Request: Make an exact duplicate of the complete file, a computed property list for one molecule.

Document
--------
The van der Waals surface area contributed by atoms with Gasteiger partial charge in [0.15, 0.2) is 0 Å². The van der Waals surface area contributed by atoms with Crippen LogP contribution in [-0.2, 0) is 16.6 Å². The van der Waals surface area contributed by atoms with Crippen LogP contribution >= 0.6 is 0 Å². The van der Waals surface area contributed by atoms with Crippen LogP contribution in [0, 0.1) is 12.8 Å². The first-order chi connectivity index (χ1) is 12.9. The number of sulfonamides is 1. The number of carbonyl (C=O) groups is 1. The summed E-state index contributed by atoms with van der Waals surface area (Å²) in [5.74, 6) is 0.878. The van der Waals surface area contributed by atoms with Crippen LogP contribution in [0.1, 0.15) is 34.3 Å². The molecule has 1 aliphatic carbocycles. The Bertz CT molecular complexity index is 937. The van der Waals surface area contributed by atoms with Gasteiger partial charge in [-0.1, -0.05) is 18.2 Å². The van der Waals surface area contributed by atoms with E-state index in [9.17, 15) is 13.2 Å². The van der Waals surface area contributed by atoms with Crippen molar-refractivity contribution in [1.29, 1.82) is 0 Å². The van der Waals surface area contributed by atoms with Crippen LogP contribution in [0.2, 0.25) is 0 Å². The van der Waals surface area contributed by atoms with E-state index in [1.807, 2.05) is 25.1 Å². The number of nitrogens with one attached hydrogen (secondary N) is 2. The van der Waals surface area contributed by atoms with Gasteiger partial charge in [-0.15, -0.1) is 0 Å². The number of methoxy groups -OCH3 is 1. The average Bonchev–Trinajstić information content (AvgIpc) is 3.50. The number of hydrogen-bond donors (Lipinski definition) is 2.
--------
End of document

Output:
The van der Waals surface area contributed by atoms with Gasteiger partial charge in [0.15, 0.2) is 0 Å². The van der Waals surface area contributed by atoms with Crippen LogP contribution in [-0.2, 0) is 16.6 Å². The van der Waals surface area contributed by atoms with Crippen LogP contribution >= 0.6 is 0 Å². The van der Waals surface area contributed by atoms with Crippen LogP contribution in [0, 0.1) is 12.8 Å². The first-order chi connectivity index (χ1) is 12.9. The number of sulfonamides is 1. The number of carbonyl (C=O) groups is 1. The summed E-state index contributed by atoms with van der Waals surface area (Å²) in [5.74, 6) is 0.878. The van der Waals surface area contributed by atoms with Crippen LogP contribution in [0.1, 0.15) is 34.3 Å². The molecule has 1 aliphatic carbocycles. The Bertz CT molecular complexity index is 937. The van der Waals surface area contributed by atoms with Gasteiger partial charge in [-0.1, -0.05) is 18.2 Å². The van der Waals surface area contributed by atoms with E-state index in [9.17, 15) is 13.2 Å². The van der Waals surface area contributed by atoms with Crippen molar-refractivity contribution in [1.29, 1.82) is 0 Å². The van der Waals surface area contributed by atoms with Crippen LogP contribution in [0.2, 0.25) is 0 Å². The van der Waals surface area contributed by atoms with E-state index in [1.807, 2.05) is 25.1 Å². The number of nitrogens with one attached hydrogen (secondary N) is 2. The van der Waals surface area contributed by atoms with Gasteiger partial charge in [-0.15, -0.1) is 0 Å². The number of methoxy groups -OCH3 is 1. The average Bonchev–Trinajstić information content (AvgIpc) is 3.50. The number of hydrogen-bond donors (Lipinski definition) is 2.